This robotic basketball hoop turns bricks into buckets

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With a little 3D printing, a handful of motors, and a dollop of ingenuity, YouTuber Shane Wighton of Stuff Made Here (opens in new tab) has put together a basketball hoop that never lets you miss a shot. That is unless you really hooked it off to the side, but in that case there's almost no helping you.

Building upon a curved basketball backboard from a previous video, which chucks most direct shots into the net, Wighton decided the second iteration of his self-dunking hoop would need to be more active if it were to ever truly sink every shot. Enter: the robotic basketball hoop. 

Complete with three motorized arms and tracking courtesy of Microsoft's Kinect sensor (a long since forgotten relic of a bygone era that's almost exclusively used to spot ghosts (opens in new tab)), the backboard actually tilts and shifts in order to align perfectly with the oncoming ball in order to sink it into the net every time. 

It's built with "layers and layers of linear algebra," Wighton says in the video. And all that math is processed within 600ms—the time it takes for the ball to leave Wighton's hand and reach the net.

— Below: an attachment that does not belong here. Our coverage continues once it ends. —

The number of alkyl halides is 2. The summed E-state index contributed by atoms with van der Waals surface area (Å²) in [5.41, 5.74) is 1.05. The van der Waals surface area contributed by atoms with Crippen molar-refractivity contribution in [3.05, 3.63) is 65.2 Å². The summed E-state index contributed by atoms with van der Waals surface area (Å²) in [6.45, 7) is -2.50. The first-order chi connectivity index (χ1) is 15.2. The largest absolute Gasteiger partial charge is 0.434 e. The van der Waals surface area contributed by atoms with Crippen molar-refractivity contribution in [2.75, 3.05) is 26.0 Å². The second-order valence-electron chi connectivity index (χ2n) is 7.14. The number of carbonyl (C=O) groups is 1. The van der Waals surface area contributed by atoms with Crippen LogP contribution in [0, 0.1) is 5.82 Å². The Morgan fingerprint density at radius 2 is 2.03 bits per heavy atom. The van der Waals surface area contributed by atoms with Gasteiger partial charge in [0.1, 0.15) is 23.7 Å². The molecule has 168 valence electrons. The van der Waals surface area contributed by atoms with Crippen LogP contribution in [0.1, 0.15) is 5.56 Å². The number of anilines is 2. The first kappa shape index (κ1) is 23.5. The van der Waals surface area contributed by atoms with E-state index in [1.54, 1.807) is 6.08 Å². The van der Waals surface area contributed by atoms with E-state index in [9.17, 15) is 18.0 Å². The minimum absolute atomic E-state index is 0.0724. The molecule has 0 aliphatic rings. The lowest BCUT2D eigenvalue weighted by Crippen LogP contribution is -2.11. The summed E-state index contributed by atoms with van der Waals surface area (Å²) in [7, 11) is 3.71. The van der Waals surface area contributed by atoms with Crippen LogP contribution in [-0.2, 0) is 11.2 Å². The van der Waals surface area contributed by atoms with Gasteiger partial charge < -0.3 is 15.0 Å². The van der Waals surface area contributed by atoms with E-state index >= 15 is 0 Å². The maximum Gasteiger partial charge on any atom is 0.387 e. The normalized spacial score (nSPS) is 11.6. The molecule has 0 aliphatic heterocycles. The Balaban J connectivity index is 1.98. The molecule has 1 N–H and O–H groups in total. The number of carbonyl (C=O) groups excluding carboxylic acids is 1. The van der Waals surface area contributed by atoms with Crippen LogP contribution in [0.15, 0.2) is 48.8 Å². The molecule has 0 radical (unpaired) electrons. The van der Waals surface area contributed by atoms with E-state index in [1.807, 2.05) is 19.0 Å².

"In that time I have to figure out where's the ball, what trajectory it's following, and then I have to move the backboard to whatever position I need to, to direct the ball in," Wighton says in the video.

That's why it's incredibly important to choose the right components. This auto-backboard is built from the lightest materials, yet still requires three powerful motors in order to run smooth enough to operate as intended most of the time—Wighton promises bigger, better motors are on the way for a future project.

Most important of all is the software. Figuring out what is a ball and what isn't and where it's coming from, in order to have the hardware adjust accordingly, and within 600ms, is tough. Luckily, Wighton's ballistic trajectories and smart computer vision can discern the thrower (you) from the throwee (the ball). With enough data, the ball's continued trajectory can be estimated and the hoop adjusted to the correct path. 

Which all goes to drastically oversimplifying Wighton's work, but you can check out the video for the full breakdown and see the hoop in automated action.

Quick note: I was told to say that thing about the Knicks. To my British sensibilities the Knicks sound like some early 2000s indie band from Shoreditch. My apologies if they slam dunk all day, everyday.

Jacob Ridley
Senior Hardware Editor

Jacob earned his first byline writing for his own tech blog from his hometown in Wales in 2017. From there, he graduated to professionally breaking things as hardware writer at PCGamesN, where he would later win command of the kit cupboard as hardware editor. Nowadays, as senior hardware editor at PC Gamer, he spends his days reporting on the latest developments in the technology and gaming industry. When he's not writing about GPUs and CPUs, however, you'll find him trying to get as far away from the modern world as possible by wild camping.